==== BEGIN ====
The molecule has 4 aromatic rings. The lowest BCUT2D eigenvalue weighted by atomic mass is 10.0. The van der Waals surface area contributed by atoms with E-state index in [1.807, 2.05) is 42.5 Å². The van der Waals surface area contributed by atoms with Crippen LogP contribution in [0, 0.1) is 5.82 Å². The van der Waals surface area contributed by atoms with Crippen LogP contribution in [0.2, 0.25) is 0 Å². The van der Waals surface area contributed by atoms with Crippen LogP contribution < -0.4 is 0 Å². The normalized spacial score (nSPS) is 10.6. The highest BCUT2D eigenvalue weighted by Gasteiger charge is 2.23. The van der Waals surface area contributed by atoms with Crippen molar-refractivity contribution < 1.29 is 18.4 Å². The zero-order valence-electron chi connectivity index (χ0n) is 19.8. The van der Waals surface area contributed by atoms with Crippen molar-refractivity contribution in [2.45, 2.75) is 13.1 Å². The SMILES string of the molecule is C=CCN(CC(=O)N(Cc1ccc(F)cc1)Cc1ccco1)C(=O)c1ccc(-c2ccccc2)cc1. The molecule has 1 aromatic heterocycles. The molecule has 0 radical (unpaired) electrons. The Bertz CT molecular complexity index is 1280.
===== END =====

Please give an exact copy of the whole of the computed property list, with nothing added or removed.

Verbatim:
The molecule has 4 aromatic rings. The lowest BCUT2D eigenvalue weighted by atomic mass is 10.0. The van der Waals surface area contributed by atoms with E-state index in [1.807, 2.05) is 42.5 Å². The van der Waals surface area contributed by atoms with Crippen LogP contribution in [0, 0.1) is 5.82 Å². The van der Waals surface area contributed by atoms with Crippen LogP contribution in [0.2, 0.25) is 0 Å². The van der Waals surface area contributed by atoms with Crippen LogP contribution < -0.4 is 0 Å². The normalized spacial score (nSPS) is 10.6. The highest BCUT2D eigenvalue weighted by Gasteiger charge is 2.23. The van der Waals surface area contributed by atoms with Crippen molar-refractivity contribution < 1.29 is 18.4 Å². The zero-order valence-electron chi connectivity index (χ0n) is 19.8. The van der Waals surface area contributed by atoms with Crippen molar-refractivity contribution in [2.45, 2.75) is 13.1 Å². The SMILES string of the molecule is C=CCN(CC(=O)N(Cc1ccc(F)cc1)Cc1ccco1)C(=O)c1ccc(-c2ccccc2)cc1. The molecule has 1 aromatic heterocycles. The molecule has 0 radical (unpaired) electrons. The Bertz CT molecular complexity index is 1280.